Anti-Inflammatory Lemonade: A Summer Drink that tackles Cellular Inflammation

For today’s Self Care Sunday, I want to share with you a drink that I have added to my repertoire. It is similar to a lemonade, but it packs a lot of anti-inflammatory and anti-oxidative benefits. One of the main sources of this drink’s benefits comes from curcumin, the polyphenol in turmeric which has great antioxidant and anti-inflammatory effects (source). These effects have been proven beneficial for conditions ranging from different types of cancers to diabetes. There are way too many conditions for me to list here, but you can learn more about what the clinical studies have shown for the benefits of curcumin for different conditions in this article: Therapeutic Roles of Curcumin.

Curcumin comes from the plant turmeric, which is a member of the ginger family. Which brings us to the second source of health benefits in this lemonade…ginger. Like curcumin, ginger is also known for its antioxidant and anti-inflammatory effects. Ginger is also well documented for its effectiveness in helping to prevent certain cancers (source).

Now that you want more curcumin and ginger in your body, it is important to start adding these as much as you can to your diet. I add it whenever I can to anything from burgers to scrambled eggs to sauces.  But, therapeutic levels of curcumin are much higher than adding a bit of the spice to meals here and there.  We need something that can pack more of a punch to increase our intake, and this lemonade recipe has helped me to do that.

turmeric and ginger for healthy lemonade recipe

I have seen multiple different versions of this tea claimed by different naturopaths/holistic doctors, so we can’t be sure who truly brought this type of recipe to the U.S. But, we do know that it is based off of a tea that Okinawans drink. The Okinawans credit the tea for their low levels of cellular inflammation and their longevity.  Here is my version…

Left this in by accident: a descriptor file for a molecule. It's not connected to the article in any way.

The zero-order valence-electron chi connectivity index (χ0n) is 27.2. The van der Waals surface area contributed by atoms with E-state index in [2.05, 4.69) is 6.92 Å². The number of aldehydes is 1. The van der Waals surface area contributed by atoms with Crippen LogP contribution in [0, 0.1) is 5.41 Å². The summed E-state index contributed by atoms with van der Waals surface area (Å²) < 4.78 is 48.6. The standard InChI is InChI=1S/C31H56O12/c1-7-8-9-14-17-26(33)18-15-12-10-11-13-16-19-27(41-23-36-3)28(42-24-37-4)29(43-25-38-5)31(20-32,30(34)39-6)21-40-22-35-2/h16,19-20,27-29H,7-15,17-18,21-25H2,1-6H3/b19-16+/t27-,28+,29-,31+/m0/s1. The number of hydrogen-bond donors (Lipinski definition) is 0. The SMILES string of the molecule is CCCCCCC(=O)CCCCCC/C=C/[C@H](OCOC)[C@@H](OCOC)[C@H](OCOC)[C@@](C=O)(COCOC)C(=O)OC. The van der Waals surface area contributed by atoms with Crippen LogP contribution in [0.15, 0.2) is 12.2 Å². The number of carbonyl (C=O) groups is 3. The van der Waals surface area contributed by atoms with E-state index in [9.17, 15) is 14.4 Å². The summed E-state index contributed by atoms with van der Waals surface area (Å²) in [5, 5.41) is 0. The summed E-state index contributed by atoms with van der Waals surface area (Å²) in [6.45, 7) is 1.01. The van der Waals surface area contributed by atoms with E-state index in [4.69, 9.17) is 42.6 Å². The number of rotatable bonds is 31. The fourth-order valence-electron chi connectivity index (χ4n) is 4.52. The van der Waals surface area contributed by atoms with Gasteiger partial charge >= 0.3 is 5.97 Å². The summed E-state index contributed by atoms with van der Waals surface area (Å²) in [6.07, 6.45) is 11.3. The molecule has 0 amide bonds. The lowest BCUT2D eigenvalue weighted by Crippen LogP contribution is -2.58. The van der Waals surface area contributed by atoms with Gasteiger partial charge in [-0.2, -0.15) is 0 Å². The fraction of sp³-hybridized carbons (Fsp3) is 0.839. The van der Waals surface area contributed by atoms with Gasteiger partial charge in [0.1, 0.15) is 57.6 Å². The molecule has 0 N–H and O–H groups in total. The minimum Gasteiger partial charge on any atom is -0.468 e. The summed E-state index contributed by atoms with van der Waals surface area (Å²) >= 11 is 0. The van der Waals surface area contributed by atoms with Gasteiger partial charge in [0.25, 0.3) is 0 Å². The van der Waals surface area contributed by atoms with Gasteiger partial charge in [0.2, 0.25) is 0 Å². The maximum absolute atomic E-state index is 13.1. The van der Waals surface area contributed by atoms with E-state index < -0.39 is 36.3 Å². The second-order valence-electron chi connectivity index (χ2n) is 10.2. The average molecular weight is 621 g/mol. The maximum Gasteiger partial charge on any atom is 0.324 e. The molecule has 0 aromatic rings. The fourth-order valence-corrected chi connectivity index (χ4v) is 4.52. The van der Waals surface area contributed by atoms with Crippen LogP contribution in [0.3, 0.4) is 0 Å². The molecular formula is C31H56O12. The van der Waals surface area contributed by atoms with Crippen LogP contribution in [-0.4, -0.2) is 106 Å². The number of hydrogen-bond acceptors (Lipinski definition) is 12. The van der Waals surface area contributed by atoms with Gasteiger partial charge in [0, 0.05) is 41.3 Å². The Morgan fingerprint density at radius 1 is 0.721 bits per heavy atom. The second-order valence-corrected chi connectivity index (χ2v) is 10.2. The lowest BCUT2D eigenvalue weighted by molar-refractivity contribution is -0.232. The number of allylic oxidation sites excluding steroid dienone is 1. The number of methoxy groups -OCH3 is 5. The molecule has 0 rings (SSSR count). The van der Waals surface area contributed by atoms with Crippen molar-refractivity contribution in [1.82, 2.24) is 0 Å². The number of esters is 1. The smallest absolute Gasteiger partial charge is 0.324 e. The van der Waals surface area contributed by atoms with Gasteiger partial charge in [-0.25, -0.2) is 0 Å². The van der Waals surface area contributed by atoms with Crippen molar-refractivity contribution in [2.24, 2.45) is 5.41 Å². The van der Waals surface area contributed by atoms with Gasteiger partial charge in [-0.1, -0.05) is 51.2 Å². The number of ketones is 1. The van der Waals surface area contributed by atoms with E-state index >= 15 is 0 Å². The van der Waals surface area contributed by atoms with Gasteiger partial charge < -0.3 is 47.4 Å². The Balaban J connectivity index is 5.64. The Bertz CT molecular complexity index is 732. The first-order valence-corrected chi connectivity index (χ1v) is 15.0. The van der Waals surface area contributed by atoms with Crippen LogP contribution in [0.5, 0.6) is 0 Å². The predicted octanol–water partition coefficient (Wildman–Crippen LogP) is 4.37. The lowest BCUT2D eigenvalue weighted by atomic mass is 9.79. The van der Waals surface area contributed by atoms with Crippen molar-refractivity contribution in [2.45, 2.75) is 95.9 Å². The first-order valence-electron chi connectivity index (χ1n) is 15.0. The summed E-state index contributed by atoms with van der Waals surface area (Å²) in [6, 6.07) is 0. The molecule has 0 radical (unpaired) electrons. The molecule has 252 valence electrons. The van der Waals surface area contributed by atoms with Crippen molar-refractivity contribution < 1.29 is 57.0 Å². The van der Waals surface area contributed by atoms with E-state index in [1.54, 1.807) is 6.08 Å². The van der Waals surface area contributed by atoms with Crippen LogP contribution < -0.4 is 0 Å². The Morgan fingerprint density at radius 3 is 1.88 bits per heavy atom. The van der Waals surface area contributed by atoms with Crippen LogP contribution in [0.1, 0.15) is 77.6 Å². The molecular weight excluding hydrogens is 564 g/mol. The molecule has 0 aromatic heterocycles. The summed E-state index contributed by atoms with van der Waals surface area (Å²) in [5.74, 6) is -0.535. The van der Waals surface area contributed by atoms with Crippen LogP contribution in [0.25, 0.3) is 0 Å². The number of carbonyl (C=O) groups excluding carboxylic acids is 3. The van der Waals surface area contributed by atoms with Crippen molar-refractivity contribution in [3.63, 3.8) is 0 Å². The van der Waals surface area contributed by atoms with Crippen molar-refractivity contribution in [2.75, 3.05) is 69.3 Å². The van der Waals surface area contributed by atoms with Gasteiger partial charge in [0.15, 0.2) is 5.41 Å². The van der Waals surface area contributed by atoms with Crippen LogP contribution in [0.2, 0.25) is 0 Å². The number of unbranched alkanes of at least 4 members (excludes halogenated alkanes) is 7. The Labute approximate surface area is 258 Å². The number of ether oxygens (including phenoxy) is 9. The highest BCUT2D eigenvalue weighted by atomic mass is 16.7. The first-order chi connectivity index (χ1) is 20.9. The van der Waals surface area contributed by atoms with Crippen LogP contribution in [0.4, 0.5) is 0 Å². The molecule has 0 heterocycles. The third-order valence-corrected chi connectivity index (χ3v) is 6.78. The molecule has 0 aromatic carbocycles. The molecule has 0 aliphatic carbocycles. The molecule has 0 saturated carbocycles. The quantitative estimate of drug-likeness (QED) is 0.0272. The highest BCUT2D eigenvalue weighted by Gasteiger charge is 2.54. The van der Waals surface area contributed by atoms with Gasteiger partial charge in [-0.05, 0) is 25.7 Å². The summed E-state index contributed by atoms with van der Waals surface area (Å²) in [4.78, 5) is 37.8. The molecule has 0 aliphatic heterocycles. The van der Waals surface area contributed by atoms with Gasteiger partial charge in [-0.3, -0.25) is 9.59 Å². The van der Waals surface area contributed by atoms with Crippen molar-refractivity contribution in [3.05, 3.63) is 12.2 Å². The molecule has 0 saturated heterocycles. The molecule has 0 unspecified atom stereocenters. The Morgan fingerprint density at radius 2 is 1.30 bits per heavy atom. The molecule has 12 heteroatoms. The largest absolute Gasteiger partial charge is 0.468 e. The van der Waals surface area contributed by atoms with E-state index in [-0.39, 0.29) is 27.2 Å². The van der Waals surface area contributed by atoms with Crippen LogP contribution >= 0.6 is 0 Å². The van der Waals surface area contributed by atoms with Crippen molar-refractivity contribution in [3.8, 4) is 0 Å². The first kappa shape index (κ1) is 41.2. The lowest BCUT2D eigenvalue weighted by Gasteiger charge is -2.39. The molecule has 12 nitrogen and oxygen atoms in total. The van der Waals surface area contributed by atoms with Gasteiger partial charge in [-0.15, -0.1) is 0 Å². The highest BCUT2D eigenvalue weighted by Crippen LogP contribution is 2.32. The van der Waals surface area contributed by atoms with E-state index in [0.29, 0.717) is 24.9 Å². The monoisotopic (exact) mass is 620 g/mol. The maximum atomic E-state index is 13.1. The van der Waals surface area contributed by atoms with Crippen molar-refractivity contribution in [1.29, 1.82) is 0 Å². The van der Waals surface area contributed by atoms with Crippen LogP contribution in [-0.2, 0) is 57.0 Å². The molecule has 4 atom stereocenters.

turmeric ginger lemonade recipe

Anti-inflammatory Lemonade


  • 4 cups filtered water
  • 1 teaspoon ground turmeric (or a 3 inch strip of fresh turmeric root, peeled)
  • 1 teaspoon ground ginger (or a 4 inch strip of fresh ginger, peeled)
  • 1 lemon (juice of)
  • Raw honey or liquid stevia to taste
  • Black pepper


  • Bring the water to a full boil in a small pot. Add the turmeric and ginger and reduce the heat to simmer. Simmer for 10 minutes. Strain the tea through a fine-mesh strainer or cheesecloth to remove the particles. Allow to cool. Store in the refrigerator.
  • To serve, use one cup of mixture as a serving. I like to add at least a half a cup of cold water to it, because it is very strong. Add sweetener and lemon to taste, and ice if you prefer. I never use use, but I like it with this drink. This is the tough part, but add a pinch of black pepper too. The drink can be bitter, but the sweetener and fresh lemon juice will help make it palatable and enjoyable, despite the other ingredients.

While I can’t say that this recipe is delicious, I can say that I feel great after I drink it. Chris and I both notice that after we have it, our minds feel completely clear and we have more sustained energy. When your body responds positively to something, the taste improves, so stick with it if you do not like the taste at first. This lemonade is not something I drink every day, more like a few times a month. The recipe makes 4 servings, so that is two rounds for Chris and I.

I do also take curcumin supplements with piperine (black pepper extract). Adding the piperine increases the bioavailability (your body’s ability to absorb a substance) of the curcumin by up to 2000% (source). That is why a pinch in the tea makes a difference!

I hope you give this lemonade a try! Anything to help prevent cancer and decrease inflammation and oxidative stress is worth it to me!

For further reading…

Curcumin: A Review of its Effects on Human Healthy 

Therapeutic Roles of Curcumin: Lessons Learned from Clinical Trials

Anti-oxidative and Anti-Inflammatory Effects of Ginger in Health and Physical Activity: Review of Current Evidence

Ginger and Its Constituents: Role in Prevention and Treatment of Gastrointestinal Cancers


About Jen

I love travel, which led me to become a fulltime RVer. I love wellness, which I can talk about 'til the cows come home. I love being self-employed, which means I get to dabble in what interests me from essential oils to RV planners. But most importantly, I love my husband and our life together on the road!

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